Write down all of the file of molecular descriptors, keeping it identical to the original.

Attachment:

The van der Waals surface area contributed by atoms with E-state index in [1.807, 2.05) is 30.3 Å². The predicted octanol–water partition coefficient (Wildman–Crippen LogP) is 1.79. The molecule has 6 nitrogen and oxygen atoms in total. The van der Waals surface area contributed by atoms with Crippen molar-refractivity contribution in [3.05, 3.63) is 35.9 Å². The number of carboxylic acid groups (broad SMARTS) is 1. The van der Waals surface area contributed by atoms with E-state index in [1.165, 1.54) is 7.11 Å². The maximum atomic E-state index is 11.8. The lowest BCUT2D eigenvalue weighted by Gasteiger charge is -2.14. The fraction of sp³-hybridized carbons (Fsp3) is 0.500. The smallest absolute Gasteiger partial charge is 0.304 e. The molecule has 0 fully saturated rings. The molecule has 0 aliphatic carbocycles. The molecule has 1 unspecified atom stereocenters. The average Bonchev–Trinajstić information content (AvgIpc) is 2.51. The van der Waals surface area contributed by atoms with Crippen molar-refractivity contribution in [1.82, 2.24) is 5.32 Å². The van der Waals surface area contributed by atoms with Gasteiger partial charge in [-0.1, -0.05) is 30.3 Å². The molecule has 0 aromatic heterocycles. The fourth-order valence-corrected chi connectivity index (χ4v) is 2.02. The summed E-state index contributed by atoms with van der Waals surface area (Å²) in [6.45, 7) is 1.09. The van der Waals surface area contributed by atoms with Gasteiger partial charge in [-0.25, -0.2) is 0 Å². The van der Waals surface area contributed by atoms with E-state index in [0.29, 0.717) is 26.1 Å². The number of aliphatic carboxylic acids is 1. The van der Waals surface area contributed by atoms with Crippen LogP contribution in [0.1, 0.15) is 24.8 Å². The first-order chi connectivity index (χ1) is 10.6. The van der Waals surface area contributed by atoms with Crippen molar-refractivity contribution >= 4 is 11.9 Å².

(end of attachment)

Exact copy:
The van der Waals surface area contributed by atoms with E-state index in [1.807, 2.05) is 30.3 Å². The predicted octanol–water partition coefficient (Wildman–Crippen LogP) is 1.79. The molecule has 6 nitrogen and oxygen atoms in total. The van der Waals surface area contributed by atoms with Crippen molar-refractivity contribution in [3.05, 3.63) is 35.9 Å². The number of carboxylic acid groups (broad SMARTS) is 1. The van der Waals surface area contributed by atoms with E-state index in [1.165, 1.54) is 7.11 Å². The maximum atomic E-state index is 11.8. The lowest BCUT2D eigenvalue weighted by Gasteiger charge is -2.14. The fraction of sp³-hybridized carbons (Fsp3) is 0.500. The smallest absolute Gasteiger partial charge is 0.304 e. The molecule has 0 fully saturated rings. The molecule has 0 aliphatic carbocycles. The molecule has 1 unspecified atom stereocenters. The average Bonchev–Trinajstić information content (AvgIpc) is 2.51. The van der Waals surface area contributed by atoms with Crippen molar-refractivity contribution in [1.82, 2.24) is 5.32 Å². The van der Waals surface area contributed by atoms with Gasteiger partial charge in [-0.1, -0.05) is 30.3 Å². The molecule has 0 aromatic heterocycles. The fourth-order valence-corrected chi connectivity index (χ4v) is 2.02. The summed E-state index contributed by atoms with van der Waals surface area (Å²) in [6.45, 7) is 1.09. The van der Waals surface area contributed by atoms with Gasteiger partial charge in [-0.25, -0.2) is 0 Å². The van der Waals surface area contributed by atoms with E-state index in [0.29, 0.717) is 26.1 Å². The number of aliphatic carboxylic acids is 1. The van der Waals surface area contributed by atoms with Crippen LogP contribution in [0.1, 0.15) is 24.8 Å². The first-order chi connectivity index (χ1) is 10.6. The van der Waals surface area contributed by atoms with Crippen molar-refractivity contribution >= 4 is 11.9 Å².